• Please go on.
  • The experiment requires that you to continue.
  • It’s absolutely essential that you continue.
  • You have no other choice, you must continue.

What Milgram discovered is that despite expressing concern when students “screamed in agony”, 65% of volunteers still inflicted the maximum voltage. But, and here’s the kicker, when the volunteers were given the last prod – i.e. “you have no choice … ” not one of them continued.

Milgram’s experiment has been replicated in various forms many times so there is very strong support for the conclusion that people will voluntarily tend to do what they are told by someone in authority if they believe it is a worthwhile cause as long as they believe they have a choice.

This is an important finding for many aspects of interpersonal behavior not the least of which is the area of “selling” business development services. The process I engaged in when in practice to position our business development services is called an Initial Consultation – not a very original name I admit and it probably should be called an Initial Conversation because everything starts with a conversation.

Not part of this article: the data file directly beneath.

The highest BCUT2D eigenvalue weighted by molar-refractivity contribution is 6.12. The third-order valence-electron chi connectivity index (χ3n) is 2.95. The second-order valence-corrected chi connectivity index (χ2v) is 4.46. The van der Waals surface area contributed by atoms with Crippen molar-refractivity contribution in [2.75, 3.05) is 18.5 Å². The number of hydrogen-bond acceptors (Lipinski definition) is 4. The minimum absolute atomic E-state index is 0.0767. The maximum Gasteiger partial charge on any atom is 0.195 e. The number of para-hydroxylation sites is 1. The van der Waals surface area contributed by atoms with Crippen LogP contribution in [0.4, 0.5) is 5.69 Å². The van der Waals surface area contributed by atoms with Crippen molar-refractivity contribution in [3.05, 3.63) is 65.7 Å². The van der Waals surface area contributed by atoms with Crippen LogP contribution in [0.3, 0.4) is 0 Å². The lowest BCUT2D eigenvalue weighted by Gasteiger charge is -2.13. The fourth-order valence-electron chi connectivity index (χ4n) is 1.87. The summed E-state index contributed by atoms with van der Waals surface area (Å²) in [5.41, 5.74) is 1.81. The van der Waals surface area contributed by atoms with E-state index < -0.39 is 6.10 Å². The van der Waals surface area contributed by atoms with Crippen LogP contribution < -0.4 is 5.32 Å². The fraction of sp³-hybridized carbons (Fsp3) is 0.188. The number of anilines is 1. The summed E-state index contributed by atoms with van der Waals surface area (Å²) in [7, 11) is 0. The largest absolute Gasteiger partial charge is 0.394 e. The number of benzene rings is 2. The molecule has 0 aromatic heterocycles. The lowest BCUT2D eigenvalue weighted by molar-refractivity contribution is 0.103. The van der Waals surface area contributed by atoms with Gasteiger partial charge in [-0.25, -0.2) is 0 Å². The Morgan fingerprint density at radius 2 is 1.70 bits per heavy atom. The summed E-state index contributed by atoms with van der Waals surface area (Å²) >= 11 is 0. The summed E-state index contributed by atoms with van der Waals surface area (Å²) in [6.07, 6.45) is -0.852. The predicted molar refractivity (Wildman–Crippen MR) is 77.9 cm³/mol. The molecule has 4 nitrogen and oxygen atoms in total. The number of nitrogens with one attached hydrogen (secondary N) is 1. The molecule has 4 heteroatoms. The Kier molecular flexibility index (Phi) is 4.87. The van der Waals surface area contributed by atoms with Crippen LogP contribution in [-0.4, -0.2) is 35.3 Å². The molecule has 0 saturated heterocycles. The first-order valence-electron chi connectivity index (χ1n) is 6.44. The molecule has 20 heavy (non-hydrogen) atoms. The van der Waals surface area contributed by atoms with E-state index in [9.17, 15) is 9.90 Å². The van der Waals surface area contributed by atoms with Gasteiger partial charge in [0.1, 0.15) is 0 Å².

I was unaware of Milgram’s work at the time but I now understand why certain certain elements of the process actually worked. They are firstly, I always positioned myself as someone who had “authority” to successfully help a client achieve the results we posited – to do that you simply need to exhibit considerable passion and confidence.